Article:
Prices start from a very reasonable (for this market segment and for an EV) $63,900, creeping up to $68,400 for the LRSM, and maxing out at $73,400 for the flagship. The Performance pack, one of many packs available, adds $8000 to the bill. It can only be optioned on the top model. A Performance Software Upgrade is also available for the top model, adding 50kW and 20Nm to the standard 300kW/660Nm combined outputs.

2023 Polestar 2 Long Range Dual Motor – THE SPECS

[column width=”47%” padding=”6%”]Motor: Single AC synchronous permanent magnet, Valeo-Siemens
Battery: 78kWh lithium-ion
Output: 300kW / 660Nm
Single-speed auto
Drive type: All-wheel drive
Wheels: F & R: 19×8.0, 245/45  (optional 20in Performance pack fitted)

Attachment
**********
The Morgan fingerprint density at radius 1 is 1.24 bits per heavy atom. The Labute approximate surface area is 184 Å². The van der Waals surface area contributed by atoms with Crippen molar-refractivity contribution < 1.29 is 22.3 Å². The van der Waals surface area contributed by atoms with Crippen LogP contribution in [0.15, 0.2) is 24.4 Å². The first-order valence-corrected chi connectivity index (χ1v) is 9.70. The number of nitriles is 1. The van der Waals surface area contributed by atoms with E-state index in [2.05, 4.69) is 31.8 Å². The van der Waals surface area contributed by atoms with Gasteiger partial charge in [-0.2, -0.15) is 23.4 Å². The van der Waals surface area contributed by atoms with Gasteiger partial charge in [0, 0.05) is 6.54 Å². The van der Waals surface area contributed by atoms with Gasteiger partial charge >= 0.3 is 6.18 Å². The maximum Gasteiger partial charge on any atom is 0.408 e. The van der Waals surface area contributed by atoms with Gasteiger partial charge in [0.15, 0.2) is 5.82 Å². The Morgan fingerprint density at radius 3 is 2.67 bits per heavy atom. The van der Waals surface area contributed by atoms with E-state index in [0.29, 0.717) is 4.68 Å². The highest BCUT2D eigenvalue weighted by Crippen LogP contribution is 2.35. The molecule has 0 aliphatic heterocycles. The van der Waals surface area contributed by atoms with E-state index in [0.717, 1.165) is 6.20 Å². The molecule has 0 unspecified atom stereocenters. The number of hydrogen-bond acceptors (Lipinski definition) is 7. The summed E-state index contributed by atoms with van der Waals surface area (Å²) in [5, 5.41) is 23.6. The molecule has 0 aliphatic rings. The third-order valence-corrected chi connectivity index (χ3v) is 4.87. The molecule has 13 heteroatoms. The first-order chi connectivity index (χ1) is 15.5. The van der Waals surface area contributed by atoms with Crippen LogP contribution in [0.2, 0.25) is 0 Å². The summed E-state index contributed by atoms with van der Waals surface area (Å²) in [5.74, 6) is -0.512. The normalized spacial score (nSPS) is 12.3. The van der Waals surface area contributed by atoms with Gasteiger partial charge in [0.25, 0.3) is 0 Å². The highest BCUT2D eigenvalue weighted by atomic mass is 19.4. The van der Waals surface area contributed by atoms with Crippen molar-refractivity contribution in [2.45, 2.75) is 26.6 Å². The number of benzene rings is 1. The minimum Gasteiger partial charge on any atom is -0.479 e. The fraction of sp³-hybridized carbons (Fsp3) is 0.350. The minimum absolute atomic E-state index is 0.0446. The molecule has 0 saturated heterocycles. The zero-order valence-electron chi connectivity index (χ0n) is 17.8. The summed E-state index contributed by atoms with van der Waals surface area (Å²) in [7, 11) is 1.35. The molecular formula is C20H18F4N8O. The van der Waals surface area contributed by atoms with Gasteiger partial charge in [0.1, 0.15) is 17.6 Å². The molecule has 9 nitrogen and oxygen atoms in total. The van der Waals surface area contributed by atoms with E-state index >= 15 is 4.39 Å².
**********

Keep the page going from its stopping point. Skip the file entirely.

ANCAP: Five stars
Weight: 2117kg
Power-to-weight: 7.05:1 (kg:kW)
Official range: 480km
Max charging capacity: 11kW AC, 150kW DC[/column] [column width=”47%” padding=”0″]0-60km/h: 2.55 seconds*
0-100km/h: 4.71 seconds*
0-100km/h: 17.62 seconds*
60-110km/h: 2.89 seconds*
1/4 mile: 13.03 seconds at 177.1km/h*
Max acceleration: 0.956g*
100-0km/h braking: 2.82 seconds at 36.24 metres*
Max deceleration: -1.239g*
Decibel at idle (on standby): 22*
Peak decibel at 60-100km/h: 72*
Priced from: $73,400 (plus $8000 for Performance Pack)[/column][end_columns]

* Figures as tested by PerformanceDrive on the day. Factory claims may be different

2023 Polestar 2 Long Range Dual Motor – THE PACKAGE

It’s pretty obvious this is a Volvo-based product from the moment you open the door. That’s because it shares the same CMA platform as the XC40 and C40, and carries over the same powertrain. Much of the the innards of the media interface are also carried across, but Polestar has added its own unique flavour to the graphics and menu layout.